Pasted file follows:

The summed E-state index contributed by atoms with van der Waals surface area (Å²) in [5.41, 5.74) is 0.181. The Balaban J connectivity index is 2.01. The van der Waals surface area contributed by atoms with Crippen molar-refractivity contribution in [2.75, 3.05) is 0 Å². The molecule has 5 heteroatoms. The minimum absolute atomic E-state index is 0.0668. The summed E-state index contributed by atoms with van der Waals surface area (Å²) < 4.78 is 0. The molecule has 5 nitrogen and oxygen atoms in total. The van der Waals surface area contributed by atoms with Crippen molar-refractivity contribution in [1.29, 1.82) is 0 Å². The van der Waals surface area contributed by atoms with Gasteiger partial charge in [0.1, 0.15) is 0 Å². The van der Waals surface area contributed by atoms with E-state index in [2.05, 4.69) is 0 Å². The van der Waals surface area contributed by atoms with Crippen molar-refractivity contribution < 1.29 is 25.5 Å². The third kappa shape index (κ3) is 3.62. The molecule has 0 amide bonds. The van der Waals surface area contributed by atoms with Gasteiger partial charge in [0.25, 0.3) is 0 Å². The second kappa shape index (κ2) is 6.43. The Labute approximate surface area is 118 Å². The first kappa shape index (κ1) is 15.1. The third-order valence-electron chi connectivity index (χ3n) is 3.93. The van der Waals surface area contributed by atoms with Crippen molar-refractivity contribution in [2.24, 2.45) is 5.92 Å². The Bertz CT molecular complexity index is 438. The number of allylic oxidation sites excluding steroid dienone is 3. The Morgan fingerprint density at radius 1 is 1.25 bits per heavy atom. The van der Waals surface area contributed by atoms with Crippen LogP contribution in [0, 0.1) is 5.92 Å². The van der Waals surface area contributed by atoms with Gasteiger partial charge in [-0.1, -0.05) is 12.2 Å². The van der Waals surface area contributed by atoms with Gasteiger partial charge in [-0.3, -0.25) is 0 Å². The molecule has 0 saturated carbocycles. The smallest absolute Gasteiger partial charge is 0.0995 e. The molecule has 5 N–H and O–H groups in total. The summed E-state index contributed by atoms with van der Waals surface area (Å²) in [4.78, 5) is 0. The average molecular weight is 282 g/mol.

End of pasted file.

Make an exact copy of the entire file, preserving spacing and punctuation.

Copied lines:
The summed E-state index contributed by atoms with van der Waals surface area (Å²) in [5.41, 5.74) is 0.181. The Balaban J connectivity index is 2.01. The van der Waals surface area contributed by atoms with Crippen molar-refractivity contribution in [2.75, 3.05) is 0 Å². The molecule has 5 heteroatoms. The minimum absolute atomic E-state index is 0.0668. The summed E-state index contributed by atoms with van der Waals surface area (Å²) < 4.78 is 0. The molecule has 5 nitrogen and oxygen atoms in total. The van der Waals surface area contributed by atoms with Crippen molar-refractivity contribution in [1.29, 1.82) is 0 Å². The van der Waals surface area contributed by atoms with Gasteiger partial charge in [0.1, 0.15) is 0 Å². The van der Waals surface area contributed by atoms with E-state index in [2.05, 4.69) is 0 Å². The van der Waals surface area contributed by atoms with Crippen molar-refractivity contribution < 1.29 is 25.5 Å². The third kappa shape index (κ3) is 3.62. The molecule has 0 amide bonds. The van der Waals surface area contributed by atoms with Gasteiger partial charge in [0.25, 0.3) is 0 Å². The second kappa shape index (κ2) is 6.43. The Labute approximate surface area is 118 Å². The first kappa shape index (κ1) is 15.1. The third-order valence-electron chi connectivity index (χ3n) is 3.93. The van der Waals surface area contributed by atoms with Crippen molar-refractivity contribution in [2.24, 2.45) is 5.92 Å². The Bertz CT molecular complexity index is 438. The number of allylic oxidation sites excluding steroid dienone is 3. The Morgan fingerprint density at radius 1 is 1.25 bits per heavy atom. The van der Waals surface area contributed by atoms with Crippen LogP contribution in [0, 0.1) is 5.92 Å². The van der Waals surface area contributed by atoms with Gasteiger partial charge in [-0.1, -0.05) is 12.2 Å². The van der Waals surface area contributed by atoms with Gasteiger partial charge in [-0.3, -0.25) is 0 Å². The molecule has 0 saturated carbocycles. The smallest absolute Gasteiger partial charge is 0.0995 e. The molecule has 5 N–H and O–H groups in total. The summed E-state index contributed by atoms with van der Waals surface area (Å²) in [4.78, 5) is 0. The average molecular weight is 282 g/mol.